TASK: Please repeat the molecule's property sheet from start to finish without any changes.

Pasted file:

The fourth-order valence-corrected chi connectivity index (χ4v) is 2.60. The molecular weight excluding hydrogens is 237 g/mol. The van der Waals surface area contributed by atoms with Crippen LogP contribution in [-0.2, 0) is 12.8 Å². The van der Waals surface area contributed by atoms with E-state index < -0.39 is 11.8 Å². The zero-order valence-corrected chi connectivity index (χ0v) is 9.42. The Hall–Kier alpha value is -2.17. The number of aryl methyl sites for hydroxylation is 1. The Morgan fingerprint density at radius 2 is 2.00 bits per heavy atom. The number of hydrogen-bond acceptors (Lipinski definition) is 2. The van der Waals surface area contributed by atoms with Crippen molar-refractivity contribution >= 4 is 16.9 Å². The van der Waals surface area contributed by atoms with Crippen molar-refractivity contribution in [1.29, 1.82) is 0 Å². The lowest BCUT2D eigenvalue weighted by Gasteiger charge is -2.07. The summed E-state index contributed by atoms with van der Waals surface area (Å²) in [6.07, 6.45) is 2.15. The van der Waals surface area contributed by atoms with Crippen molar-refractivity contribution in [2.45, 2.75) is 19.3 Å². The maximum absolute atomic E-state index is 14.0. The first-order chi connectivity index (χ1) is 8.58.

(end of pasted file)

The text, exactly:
The fourth-order valence-corrected chi connectivity index (χ4v) is 2.60. The molecular weight excluding hydrogens is 237 g/mol. The van der Waals surface area contributed by atoms with Crippen LogP contribution in [-0.2, 0) is 12.8 Å². The van der Waals surface area contributed by atoms with E-state index < -0.39 is 11.8 Å². The zero-order valence-corrected chi connectivity index (χ0v) is 9.42. The Hall–Kier alpha value is -2.17. The number of aryl methyl sites for hydroxylation is 1. The Morgan fingerprint density at radius 2 is 2.00 bits per heavy atom. The number of hydrogen-bond acceptors (Lipinski definition) is 2. The van der Waals surface area contributed by atoms with Crippen molar-refractivity contribution >= 4 is 16.9 Å². The van der Waals surface area contributed by atoms with Crippen molar-refractivity contribution in [1.29, 1.82) is 0 Å². The lowest BCUT2D eigenvalue weighted by Gasteiger charge is -2.07. The summed E-state index contributed by atoms with van der Waals surface area (Å²) in [6.07, 6.45) is 2.15. The van der Waals surface area contributed by atoms with Crippen molar-refractivity contribution in [2.45, 2.75) is 19.3 Å². The maximum absolute atomic E-state index is 14.0. The first-order chi connectivity index (χ1) is 8.58.